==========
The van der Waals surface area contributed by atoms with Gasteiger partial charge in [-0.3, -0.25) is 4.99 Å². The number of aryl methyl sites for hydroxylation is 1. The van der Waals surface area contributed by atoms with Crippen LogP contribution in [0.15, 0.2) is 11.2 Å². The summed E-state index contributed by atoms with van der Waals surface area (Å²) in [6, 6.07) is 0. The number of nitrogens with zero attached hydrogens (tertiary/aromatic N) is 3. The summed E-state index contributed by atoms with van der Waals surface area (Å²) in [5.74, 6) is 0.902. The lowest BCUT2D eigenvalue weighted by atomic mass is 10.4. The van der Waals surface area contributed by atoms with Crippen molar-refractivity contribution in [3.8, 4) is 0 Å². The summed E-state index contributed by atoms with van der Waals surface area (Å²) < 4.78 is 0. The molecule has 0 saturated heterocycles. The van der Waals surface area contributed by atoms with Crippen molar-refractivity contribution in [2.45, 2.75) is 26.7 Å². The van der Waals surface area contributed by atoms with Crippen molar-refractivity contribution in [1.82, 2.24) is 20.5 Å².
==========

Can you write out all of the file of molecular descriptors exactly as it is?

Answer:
The van der Waals surface area contributed by atoms with Gasteiger partial charge in [-0.3, -0.25) is 4.99 Å². The number of aryl methyl sites for hydroxylation is 1. The van der Waals surface area contributed by atoms with Crippen LogP contribution in [0.15, 0.2) is 11.2 Å². The summed E-state index contributed by atoms with van der Waals surface area (Å²) in [6, 6.07) is 0. The number of nitrogens with zero attached hydrogens (tertiary/aromatic N) is 3. The summed E-state index contributed by atoms with van der Waals surface area (Å²) in [5.74, 6) is 0.902. The lowest BCUT2D eigenvalue weighted by atomic mass is 10.4. The van der Waals surface area contributed by atoms with Crippen molar-refractivity contribution in [3.8, 4) is 0 Å². The summed E-state index contributed by atoms with van der Waals surface area (Å²) < 4.78 is 0. The molecule has 0 saturated heterocycles. The van der Waals surface area contributed by atoms with Crippen molar-refractivity contribution in [2.45, 2.75) is 26.7 Å². The van der Waals surface area contributed by atoms with Crippen molar-refractivity contribution in [1.82, 2.24) is 20.5 Å².